Stories about Middle East & North Africa from April, 2014
A number of Twitter users are challenging the common Israeli discourse that Palestine never existed through the hashtag: #there_was_no_Palestine.
Tunisian netizens have taken to social media to denounce the judicial prosecution of 2011 revolution protesters accused of "setting police stations on fire".
Students at Iran's Amirkabir University in Tehran chanted slogans supporting Mir Hussein Mousavi and Mehdi Karroubi, leaders of the pro-democracy Green Movement.
An amendment to the country's constitution had allowed President Abdelaziz Bouteflika, who has been in power since 1999, to run again.
For years, Iran's young women preferred foreign, mostly western clothing brands. That's starting to change.
Wael Zain, a Syrian in London, turns to Twitter to draw attention to the plight of his five-year-old British son, who has been stranded in Syria for three years.
In a must-read post on Facebook, Syrian Hiba Diewati reflects on the situation in her country, on the third anniversary of the Syrian revolution.
With the power supply in whole swaths of the country cut off by government authorities, Syrians get used to treating electricity as both a luxury and metaphor for their struggle.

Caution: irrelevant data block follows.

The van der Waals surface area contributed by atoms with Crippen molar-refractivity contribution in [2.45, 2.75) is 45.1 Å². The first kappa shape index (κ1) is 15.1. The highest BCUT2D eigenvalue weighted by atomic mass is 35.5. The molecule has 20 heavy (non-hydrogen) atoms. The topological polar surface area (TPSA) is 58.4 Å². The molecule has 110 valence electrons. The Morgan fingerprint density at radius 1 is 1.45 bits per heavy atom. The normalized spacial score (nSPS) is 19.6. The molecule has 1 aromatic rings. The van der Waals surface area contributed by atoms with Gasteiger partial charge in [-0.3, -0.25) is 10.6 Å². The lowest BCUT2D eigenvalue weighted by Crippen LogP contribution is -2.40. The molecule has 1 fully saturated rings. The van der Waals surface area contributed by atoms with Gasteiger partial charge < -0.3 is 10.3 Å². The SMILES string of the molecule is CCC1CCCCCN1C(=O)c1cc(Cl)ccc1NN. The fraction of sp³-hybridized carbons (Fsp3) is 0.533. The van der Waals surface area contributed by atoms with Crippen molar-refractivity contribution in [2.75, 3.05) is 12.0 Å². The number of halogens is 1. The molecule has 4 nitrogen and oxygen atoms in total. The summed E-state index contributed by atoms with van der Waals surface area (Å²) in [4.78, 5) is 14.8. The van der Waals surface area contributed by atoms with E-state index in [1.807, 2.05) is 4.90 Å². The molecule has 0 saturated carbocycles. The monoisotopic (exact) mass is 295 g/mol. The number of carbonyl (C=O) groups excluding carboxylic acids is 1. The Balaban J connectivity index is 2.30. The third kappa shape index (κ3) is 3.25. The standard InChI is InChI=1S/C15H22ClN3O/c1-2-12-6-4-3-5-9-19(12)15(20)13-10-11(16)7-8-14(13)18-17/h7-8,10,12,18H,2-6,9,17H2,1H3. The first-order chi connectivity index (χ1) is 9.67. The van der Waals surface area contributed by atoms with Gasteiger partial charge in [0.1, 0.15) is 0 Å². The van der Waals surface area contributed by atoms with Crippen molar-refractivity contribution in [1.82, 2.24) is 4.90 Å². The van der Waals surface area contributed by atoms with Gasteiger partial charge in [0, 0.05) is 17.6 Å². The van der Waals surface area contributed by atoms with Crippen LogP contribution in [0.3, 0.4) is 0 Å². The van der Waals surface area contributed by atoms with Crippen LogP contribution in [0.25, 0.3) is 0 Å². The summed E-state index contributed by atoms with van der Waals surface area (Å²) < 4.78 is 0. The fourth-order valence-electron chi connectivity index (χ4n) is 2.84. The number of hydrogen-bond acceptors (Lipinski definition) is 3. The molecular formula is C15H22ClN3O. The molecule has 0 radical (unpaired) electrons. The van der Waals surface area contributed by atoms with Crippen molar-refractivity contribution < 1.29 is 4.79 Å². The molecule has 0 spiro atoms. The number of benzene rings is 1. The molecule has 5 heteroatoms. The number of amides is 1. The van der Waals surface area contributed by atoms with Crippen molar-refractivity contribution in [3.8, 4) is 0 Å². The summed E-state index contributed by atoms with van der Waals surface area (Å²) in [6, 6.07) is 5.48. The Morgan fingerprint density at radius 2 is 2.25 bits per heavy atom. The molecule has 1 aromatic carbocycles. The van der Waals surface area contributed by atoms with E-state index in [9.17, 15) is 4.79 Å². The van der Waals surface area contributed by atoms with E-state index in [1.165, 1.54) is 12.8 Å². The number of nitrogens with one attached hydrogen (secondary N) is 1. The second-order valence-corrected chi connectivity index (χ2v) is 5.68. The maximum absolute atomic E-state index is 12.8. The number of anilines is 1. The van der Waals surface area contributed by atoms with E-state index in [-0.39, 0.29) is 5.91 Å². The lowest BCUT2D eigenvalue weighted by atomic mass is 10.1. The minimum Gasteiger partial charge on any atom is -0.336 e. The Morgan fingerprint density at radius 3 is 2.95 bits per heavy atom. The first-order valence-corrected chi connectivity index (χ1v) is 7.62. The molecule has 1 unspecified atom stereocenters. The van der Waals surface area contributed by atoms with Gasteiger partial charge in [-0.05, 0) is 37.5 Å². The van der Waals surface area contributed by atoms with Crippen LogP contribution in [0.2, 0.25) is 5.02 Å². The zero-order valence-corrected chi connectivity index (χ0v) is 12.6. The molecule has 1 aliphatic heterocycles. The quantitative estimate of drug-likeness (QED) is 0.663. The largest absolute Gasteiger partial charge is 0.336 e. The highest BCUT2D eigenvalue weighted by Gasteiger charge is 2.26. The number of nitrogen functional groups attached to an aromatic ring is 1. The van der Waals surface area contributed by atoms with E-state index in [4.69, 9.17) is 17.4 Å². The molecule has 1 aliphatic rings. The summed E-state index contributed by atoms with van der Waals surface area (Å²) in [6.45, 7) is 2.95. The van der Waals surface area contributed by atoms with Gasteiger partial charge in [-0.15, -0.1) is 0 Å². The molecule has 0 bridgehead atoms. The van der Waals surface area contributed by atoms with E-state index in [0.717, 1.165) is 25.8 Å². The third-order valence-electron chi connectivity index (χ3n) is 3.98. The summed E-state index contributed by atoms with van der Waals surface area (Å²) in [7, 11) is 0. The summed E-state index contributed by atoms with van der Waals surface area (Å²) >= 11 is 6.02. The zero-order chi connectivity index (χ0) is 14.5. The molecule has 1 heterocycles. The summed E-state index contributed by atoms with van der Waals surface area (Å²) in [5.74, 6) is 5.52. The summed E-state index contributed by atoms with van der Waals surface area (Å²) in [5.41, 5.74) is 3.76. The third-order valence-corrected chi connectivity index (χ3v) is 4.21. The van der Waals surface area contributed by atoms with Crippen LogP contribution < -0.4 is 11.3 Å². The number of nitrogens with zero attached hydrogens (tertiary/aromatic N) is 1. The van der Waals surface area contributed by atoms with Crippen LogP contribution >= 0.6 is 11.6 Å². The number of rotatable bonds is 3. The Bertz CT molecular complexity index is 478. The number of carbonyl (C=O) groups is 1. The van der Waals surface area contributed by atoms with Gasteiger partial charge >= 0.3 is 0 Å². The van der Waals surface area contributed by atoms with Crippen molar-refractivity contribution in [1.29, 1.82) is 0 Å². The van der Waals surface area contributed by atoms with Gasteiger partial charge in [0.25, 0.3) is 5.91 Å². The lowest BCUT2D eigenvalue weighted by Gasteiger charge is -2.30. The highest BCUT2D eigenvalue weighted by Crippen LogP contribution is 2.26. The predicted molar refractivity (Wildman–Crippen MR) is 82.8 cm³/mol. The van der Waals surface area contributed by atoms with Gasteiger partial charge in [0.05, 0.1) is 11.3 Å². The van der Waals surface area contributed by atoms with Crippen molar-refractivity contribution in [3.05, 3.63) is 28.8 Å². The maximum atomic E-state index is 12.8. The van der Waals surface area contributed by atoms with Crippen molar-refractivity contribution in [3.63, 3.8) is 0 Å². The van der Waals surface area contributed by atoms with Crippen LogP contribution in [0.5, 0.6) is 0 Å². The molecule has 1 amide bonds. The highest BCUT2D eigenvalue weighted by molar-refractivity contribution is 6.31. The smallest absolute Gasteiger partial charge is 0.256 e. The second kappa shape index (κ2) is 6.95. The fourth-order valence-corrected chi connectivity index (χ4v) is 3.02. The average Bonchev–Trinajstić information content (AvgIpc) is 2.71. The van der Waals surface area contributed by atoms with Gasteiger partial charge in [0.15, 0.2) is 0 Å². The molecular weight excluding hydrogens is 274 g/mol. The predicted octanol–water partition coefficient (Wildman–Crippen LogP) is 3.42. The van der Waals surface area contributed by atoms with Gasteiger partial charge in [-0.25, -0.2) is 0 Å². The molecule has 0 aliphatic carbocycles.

"My heart is sad tonight," tweets Jordanian Shaden Abdelrahman after learning of the death of Colombian Nobel laureate Gabriel Garcia Marquez.
The story of Ismail al-Shimali exposes the Baathist mechanisms of diminishing any possibility for scientific or cultural development in Syria.
Tunisian award-winning collective blog Nawaat has launched its own whistle-blowing platform: Nawaat Leaks.
Maybe blogging is not over, but just somewhere else? Arash Kamangir and Laurent Giacobino introduce an extensive study of the Persian blogosphere.
The blogger known as Siamak Mehr writes an open letter from a small cell with 40 inmates. He is serving a 4-year sentence for writing a blog.
Lullabies aren't just for babies, they're for grown ups too. Submit your favorite sleepy tunes to PRI's new app, The World's Lullabies.
Syrian blogger/activist Marcell Shehwaro remembers her martyred mother, "who believed in love, beauty, family and the right of Syrian mothers to live a life free from fear and anxiety."